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Lung, Pulmonary & Respiratory Research

Case Report Volume 8 Issue 2

Saddle pulmonary embolism on non-contrast CT 

Bilal Chaudhry,1 Kirill Alekseyev,2 Lidiya Didenko,2 Gennadiy Ryklin,1 David Lee1

1Christiana Care Health System, USA
2Post-Acute Medical Rehabilitation Hospital of Dover, American University of Antigua, USA

Correspondence: Lidiya Didenko MS4, Post-Acute Medical Rehabilitation Hospital of Dover, American University of Antigua, 1240 McKee Road, Dover, DE 19904, USA, Tel (862)377-1907

Received: May 10, 2021 | Published: May 28, 2021

Citation: Chaudhry B, Alekseyev K, Didenko L, et al. Saddle pulmonary embolism on non-contrast CT. J Lung Pulm Respir Res. 2021;8(2):76-79. DOI: 10.15406/jlprr.2021.08.00254

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Background: A saddle pulmonary embolism (PE) is a large embolism that straddles the bifurcation of the pulmonary trunk. This PE extends into the right and left pulmonary arteries. There is a greater incidence in males. Common features of a PE include dyspnea, tachypnea, cough, hemoptysis, pleuritic chest pain, tachycardia, hypotension, jugular venous distension, and severe cases Kussmaul sign. The Wells criteria for PE is used as the pretest probability. Diagnostics include D-dimer levels, CT pulmonary angiography (CTPA), ventilation/perfusion scintigraphy (V/Q scan), echocardiography, lower extremity venous ultrasound, chest x-ray, pulmonary angiography, and electrocardiography (ECG).

Case description: We present a 65-year-old male that presented with a two-week history of dyspnea with non-radiating intermittent chest pressure. Initial V/Q scan showed a low probability for PE, but a subsequent non-contrast CT revealed that he indeed had a saddle PE.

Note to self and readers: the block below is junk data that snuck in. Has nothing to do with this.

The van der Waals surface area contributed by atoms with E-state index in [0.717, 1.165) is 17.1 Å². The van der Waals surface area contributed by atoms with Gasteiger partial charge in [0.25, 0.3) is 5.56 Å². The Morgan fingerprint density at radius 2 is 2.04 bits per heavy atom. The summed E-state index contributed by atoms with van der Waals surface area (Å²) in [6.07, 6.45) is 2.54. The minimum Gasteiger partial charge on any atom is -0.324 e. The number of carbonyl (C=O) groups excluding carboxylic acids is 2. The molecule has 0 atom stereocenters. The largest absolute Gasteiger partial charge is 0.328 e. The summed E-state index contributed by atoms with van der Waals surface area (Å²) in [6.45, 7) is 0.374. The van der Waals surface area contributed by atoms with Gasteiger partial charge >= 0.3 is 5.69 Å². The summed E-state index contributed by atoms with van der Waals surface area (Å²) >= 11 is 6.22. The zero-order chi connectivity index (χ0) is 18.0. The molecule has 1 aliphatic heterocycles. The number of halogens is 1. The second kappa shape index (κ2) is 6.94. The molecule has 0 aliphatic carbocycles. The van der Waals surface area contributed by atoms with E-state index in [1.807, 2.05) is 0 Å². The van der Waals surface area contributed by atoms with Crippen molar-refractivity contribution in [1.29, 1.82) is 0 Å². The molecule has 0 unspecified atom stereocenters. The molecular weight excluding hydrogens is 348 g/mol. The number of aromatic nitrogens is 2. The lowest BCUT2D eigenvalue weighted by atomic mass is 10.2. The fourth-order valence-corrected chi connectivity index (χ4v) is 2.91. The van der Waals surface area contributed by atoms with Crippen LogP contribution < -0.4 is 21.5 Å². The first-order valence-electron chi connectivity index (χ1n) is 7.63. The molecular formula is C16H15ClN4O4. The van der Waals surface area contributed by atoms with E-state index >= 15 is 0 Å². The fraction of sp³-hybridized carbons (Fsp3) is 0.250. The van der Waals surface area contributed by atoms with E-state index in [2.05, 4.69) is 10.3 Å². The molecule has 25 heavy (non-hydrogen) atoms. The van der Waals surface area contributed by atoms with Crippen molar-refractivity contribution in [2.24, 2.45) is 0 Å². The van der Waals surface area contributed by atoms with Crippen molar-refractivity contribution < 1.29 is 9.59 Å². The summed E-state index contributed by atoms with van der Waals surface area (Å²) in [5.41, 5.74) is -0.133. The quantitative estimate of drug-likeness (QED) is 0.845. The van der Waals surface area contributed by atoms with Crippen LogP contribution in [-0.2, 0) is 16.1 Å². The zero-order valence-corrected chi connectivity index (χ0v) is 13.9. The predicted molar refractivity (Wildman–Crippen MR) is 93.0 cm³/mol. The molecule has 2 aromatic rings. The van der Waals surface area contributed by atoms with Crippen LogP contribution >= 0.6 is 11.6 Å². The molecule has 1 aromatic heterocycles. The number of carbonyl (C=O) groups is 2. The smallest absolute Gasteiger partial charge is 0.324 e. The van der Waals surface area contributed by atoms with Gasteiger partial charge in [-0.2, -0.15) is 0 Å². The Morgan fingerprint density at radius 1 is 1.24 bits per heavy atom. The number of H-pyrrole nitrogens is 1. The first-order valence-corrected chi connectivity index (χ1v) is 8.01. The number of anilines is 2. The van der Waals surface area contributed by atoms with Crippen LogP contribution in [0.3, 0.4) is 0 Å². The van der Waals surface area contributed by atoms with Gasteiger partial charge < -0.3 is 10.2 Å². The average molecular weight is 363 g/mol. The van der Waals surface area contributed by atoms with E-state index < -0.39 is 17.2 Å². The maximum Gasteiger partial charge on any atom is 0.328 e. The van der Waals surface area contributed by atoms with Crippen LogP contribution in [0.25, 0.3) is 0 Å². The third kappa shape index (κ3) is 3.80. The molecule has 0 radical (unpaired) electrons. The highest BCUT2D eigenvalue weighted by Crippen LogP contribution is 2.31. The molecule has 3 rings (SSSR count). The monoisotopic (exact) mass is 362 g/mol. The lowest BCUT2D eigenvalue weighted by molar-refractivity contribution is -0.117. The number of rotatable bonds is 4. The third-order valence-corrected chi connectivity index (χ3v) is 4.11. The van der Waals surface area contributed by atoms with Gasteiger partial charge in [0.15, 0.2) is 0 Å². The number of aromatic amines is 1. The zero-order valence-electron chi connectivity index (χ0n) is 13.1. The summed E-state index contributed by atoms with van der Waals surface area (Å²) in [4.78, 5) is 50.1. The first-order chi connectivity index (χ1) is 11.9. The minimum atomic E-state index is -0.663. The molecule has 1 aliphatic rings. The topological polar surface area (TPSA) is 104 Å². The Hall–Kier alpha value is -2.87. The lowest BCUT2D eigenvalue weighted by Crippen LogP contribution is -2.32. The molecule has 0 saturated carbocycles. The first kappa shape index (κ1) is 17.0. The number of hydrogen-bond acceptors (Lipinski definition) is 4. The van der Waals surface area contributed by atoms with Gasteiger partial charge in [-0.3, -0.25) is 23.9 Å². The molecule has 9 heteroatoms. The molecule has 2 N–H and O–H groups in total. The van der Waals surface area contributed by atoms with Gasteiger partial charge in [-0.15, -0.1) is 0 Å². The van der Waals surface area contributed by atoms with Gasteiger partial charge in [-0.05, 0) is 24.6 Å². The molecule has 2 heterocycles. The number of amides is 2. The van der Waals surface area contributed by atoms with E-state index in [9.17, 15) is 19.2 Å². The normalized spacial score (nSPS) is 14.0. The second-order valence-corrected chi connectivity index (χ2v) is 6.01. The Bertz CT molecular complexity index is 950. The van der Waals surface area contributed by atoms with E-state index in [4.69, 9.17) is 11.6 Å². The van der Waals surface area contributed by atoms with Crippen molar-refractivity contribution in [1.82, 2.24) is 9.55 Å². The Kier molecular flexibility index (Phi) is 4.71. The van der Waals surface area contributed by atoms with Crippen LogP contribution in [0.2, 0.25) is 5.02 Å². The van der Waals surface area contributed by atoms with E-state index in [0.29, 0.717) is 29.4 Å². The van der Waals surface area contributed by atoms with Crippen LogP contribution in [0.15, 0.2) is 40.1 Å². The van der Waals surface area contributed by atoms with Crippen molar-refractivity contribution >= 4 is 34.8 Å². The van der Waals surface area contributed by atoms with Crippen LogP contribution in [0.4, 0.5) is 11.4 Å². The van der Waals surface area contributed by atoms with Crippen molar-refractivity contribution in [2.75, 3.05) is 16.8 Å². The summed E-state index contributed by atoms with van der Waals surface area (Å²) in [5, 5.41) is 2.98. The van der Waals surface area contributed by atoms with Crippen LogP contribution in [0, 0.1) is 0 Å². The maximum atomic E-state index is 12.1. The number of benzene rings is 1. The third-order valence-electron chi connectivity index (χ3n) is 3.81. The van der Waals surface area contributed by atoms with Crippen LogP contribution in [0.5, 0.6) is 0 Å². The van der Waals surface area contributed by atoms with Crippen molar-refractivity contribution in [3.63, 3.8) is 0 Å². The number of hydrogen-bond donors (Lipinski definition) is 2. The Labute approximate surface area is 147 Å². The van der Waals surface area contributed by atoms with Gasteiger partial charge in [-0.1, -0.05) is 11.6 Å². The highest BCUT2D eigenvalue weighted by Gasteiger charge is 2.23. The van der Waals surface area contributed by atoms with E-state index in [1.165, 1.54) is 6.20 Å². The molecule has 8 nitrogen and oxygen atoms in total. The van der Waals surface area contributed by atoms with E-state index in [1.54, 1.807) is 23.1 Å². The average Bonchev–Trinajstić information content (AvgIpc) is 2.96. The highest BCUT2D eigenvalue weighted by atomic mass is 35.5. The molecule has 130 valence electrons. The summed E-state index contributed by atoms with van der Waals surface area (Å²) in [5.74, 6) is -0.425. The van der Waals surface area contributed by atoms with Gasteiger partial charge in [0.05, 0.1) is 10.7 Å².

Keywords: pulmonary embolism, v/q scan, CT, cor pulmonale, COPD, obstructive sleep apnea


PE, pulmonary embolism; V/Q scan, ventilation/perfusion scintigraphy; CT, computed tomography; CTPA, CT pulmonary angiography; CTA, CT angiography; COPD, chronic obstructive pulmonary disease; HTN, diabetes hypertension; OSA, obstructive sleep apnea; OS, overlap syndrome; SPECT, single-photon emission computed tomography


Acute and subacute PE’s typically present within days to weeks, and chronic PE’s typically for months to years. A saddle PE is a mechanical obstruction of the right and left pulmonary arteries. If completely obstructed, it can lead to right-sided heart failure, and if left untreated, death. This right-sided heart strain can result in an enlargement of the pulmonary trunk and the dilation of the right ventricle. Some co-morbidities associated with saddle PE include malignancy, pregnancy, stroke, obesity, hospitalized medical patients, hospitalized surgical patients, those with nephrotic syndrome, patients with acute traumatic spinal cord injury, and those with inherited thrombotic disorders. It’s important to note that a V/Q scan may reveal normal and symmetric perfusion even in the setting of a saddle PE. Additionally, a non-contrast CT may be used to identify PE in patients with an allergy to dye.

Case report

We present a 65-year-old man with a significant history of mild chronic obstructive pulmonary disease (COPD), type 2 diabetes mellitus, hypertension (HTN), obstructive sleep apnea (OSA), and a history of provoked DVT 11years ago. He is currently not taking any anticoagulation. He is non-compliant with continuous positive airway pressure (CPAP) for his OSA. He presents to the emergency department (ED) with worsening shortness of breath (SOB) and chest pain for the past two weeks. He reported that he could no longer make it to the bathroom without becoming winded and complained of intermittent chest pressure in the retrosternal area without radiation. He also complained of recent weight gain, which included swelling in his ankles.

At rest, the patient was afebrile, without tachycardia, and saturating at 95% on room air. Upon ambulation, the patient desaturated down to 82%, and his heart rate elevated into the low 100s. Blood pressure was 145/81 mmHg and symmetric on both arms, and cardiopulmonary findings were normal. There was no neck vein distention present. Cardiac enzymes were within normal limits. Upon further questioning, he denied diaphoresis, expectoration, fever, chills, orthopnea, paroxysmal nocturnal dyspnea (PND), loss of smell or taste sensation.